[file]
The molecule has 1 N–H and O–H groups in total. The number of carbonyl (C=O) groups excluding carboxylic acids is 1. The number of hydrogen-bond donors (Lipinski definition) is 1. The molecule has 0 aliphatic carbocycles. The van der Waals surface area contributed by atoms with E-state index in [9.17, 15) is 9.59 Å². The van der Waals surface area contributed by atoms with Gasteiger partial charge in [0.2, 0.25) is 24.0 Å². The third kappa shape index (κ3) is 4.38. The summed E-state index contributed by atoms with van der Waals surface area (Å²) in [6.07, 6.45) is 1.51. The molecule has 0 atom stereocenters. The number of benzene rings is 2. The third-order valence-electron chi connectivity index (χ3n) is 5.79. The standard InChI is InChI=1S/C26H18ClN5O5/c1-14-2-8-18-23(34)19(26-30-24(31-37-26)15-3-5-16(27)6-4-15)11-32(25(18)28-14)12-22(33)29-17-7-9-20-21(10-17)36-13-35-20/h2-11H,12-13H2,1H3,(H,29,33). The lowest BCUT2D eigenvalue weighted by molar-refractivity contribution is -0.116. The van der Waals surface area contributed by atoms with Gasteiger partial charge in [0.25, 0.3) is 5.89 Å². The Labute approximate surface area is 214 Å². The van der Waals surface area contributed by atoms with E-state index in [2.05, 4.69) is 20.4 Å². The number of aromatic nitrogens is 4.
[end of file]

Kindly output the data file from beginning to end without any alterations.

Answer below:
The molecule has 1 N–H and O–H groups in total. The number of carbonyl (C=O) groups excluding carboxylic acids is 1. The number of hydrogen-bond donors (Lipinski definition) is 1. The molecule has 0 aliphatic carbocycles. The van der Waals surface area contributed by atoms with E-state index in [9.17, 15) is 9.59 Å². The van der Waals surface area contributed by atoms with Gasteiger partial charge in [0.2, 0.25) is 24.0 Å². The third kappa shape index (κ3) is 4.38. The summed E-state index contributed by atoms with van der Waals surface area (Å²) in [6.07, 6.45) is 1.51. The molecule has 0 atom stereocenters. The number of benzene rings is 2. The third-order valence-electron chi connectivity index (χ3n) is 5.79. The standard InChI is InChI=1S/C26H18ClN5O5/c1-14-2-8-18-23(34)19(26-30-24(31-37-26)15-3-5-16(27)6-4-15)11-32(25(18)28-14)12-22(33)29-17-7-9-20-21(10-17)36-13-35-20/h2-11H,12-13H2,1H3,(H,29,33). The lowest BCUT2D eigenvalue weighted by molar-refractivity contribution is -0.116. The van der Waals surface area contributed by atoms with Gasteiger partial charge in [0.25, 0.3) is 5.89 Å². The Labute approximate surface area is 214 Å². The van der Waals surface area contributed by atoms with E-state index in [2.05, 4.69) is 20.4 Å². The number of aromatic nitrogens is 4.